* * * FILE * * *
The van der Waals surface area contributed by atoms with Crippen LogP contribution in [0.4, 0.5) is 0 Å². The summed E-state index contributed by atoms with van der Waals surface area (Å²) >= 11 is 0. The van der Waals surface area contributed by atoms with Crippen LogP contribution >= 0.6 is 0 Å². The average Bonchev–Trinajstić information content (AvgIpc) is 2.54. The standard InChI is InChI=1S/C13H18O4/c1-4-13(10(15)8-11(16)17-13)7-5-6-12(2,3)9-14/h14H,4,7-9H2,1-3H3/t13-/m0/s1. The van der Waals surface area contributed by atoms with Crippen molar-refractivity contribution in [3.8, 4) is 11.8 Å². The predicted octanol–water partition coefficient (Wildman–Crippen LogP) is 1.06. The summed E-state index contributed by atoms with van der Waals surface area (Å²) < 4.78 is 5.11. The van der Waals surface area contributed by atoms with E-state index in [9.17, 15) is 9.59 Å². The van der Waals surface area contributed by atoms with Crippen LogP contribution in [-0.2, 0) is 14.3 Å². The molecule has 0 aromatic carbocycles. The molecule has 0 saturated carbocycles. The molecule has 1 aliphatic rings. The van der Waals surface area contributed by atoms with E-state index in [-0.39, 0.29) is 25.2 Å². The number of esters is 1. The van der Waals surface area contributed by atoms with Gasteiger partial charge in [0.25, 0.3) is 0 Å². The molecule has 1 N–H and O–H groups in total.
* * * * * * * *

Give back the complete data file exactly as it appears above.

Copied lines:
The van der Waals surface area contributed by atoms with Crippen LogP contribution in [0.4, 0.5) is 0 Å². The summed E-state index contributed by atoms with van der Waals surface area (Å²) >= 11 is 0. The van der Waals surface area contributed by atoms with Crippen LogP contribution >= 0.6 is 0 Å². The average Bonchev–Trinajstić information content (AvgIpc) is 2.54. The standard InChI is InChI=1S/C13H18O4/c1-4-13(10(15)8-11(16)17-13)7-5-6-12(2,3)9-14/h14H,4,7-9H2,1-3H3/t13-/m0/s1. The van der Waals surface area contributed by atoms with Crippen molar-refractivity contribution in [3.8, 4) is 11.8 Å². The predicted octanol–water partition coefficient (Wildman–Crippen LogP) is 1.06. The summed E-state index contributed by atoms with van der Waals surface area (Å²) < 4.78 is 5.11. The van der Waals surface area contributed by atoms with E-state index in [9.17, 15) is 9.59 Å². The van der Waals surface area contributed by atoms with Crippen LogP contribution in [-0.2, 0) is 14.3 Å². The molecule has 0 aromatic carbocycles. The molecule has 0 saturated carbocycles. The molecule has 1 aliphatic rings. The van der Waals surface area contributed by atoms with E-state index in [-0.39, 0.29) is 25.2 Å². The number of esters is 1. The van der Waals surface area contributed by atoms with Gasteiger partial charge in [0.25, 0.3) is 0 Å². The molecule has 1 N–H and O–H groups in total.